Starting a Meal Train
What do you really want when you are sick, had a baby, a death in the family, or are healing from surgery or an injury? You want comfort food! For each person, comfort food is a little bit different. My personal comfort food is Mashed Potatoes. And they are homemade of course. And they are filled with creamy, buttery, yummy-ness.
Comfort food often has something to do with what your Mom or Grandma made for you when you were sick. My Grandma always thought a bowl full of hot mashed potatoes, with ample butter would cure almost anything. My Mom believed that a “goodie”, such as a brownie, a hostess, or anything chocolate would be the perfect healing touch. In fact, if you eat dinner at my home, it will not be long before my Mother brings out a package of York Peppermint Patties. She believes that they have medicinal qualities.
My First Experience with a Meal Train
I am the type of person who likes to make a meal for someone when they are sick or recovering from surgery. I think it somehow makes people feel better. Truthfully, it makes me feel better to care for someone in that way. Even if it is someone I don’t really know. I remember back when I was a young teen, my Mother had a series of surgeries. Ladies from the church we attended would show up every night with dinner for our family. It was such a huge blessing. It made us all feel so loved and took away the stress of trying to keep the house running, and cook while my mother recovered.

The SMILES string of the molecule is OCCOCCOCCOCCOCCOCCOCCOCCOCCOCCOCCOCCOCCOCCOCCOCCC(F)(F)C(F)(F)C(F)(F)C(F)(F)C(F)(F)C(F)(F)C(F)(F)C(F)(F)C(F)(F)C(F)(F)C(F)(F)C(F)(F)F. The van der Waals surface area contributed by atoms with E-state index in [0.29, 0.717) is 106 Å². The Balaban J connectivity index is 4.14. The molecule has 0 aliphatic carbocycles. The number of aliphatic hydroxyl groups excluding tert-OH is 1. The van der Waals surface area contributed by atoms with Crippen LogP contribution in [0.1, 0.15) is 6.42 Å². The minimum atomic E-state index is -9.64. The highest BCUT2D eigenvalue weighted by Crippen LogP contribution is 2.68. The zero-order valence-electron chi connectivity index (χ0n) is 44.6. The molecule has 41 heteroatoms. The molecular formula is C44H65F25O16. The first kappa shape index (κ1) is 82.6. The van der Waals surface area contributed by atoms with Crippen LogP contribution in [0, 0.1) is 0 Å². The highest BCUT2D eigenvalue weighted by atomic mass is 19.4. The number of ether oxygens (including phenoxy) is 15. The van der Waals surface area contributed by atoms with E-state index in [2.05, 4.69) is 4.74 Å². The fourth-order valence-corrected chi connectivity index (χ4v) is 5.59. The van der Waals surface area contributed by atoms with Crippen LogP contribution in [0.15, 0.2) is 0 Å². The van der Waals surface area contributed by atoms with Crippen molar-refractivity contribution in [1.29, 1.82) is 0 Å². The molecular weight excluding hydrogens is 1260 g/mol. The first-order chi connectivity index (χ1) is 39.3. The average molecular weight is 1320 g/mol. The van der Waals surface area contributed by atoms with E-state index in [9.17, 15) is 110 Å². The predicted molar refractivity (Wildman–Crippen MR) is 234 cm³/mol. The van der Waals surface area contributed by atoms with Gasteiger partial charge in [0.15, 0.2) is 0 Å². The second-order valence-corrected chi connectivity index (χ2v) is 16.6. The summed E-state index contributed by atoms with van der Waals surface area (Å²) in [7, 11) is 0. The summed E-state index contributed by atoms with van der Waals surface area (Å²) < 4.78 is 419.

Looking around, I have noticed there are not a lot of meal trains anymore. Recently, I made a meal for a family in our church as the wife had undergone a serious surgery. I felt so blessed to be able to spend time cooking for a family that needed it. Extra love and care went into the dinner I prepared for the family. Another week, I made an extra batch of roasted chicken and potatoes to give to an elderly couple that I know. The lady asked me what it was for, and I said, “Just because I love you”. She smiled, took it home, and enjoyed the meal. Again, I think I am the one who was blessed. I hope you are seeing the trend, that when we do for others, we are the ones who often feel blessed.
A Few Easy Recipes to Help You Get Started
So, if you want to organize a meal train for a family facing difficulty, or just need a few good recipes, following are my best meal train recipes:
Easy Hamburger Stroganoff
Ground Beef Stroganoff
This quick and easy Ground Beef Stroganoff is super comforting! When I make this recipe for a Meal Train, I double it so that I can serve it to my family that night, and share the spare. I think it is best served over homemade mashed potatoes, but is also good on butter noodles or rice.
- 1 LB Ground Beef
- 2 Cans Cream of Mushroom Soup I use Health Valley Gluten Free, but Campbells works well too!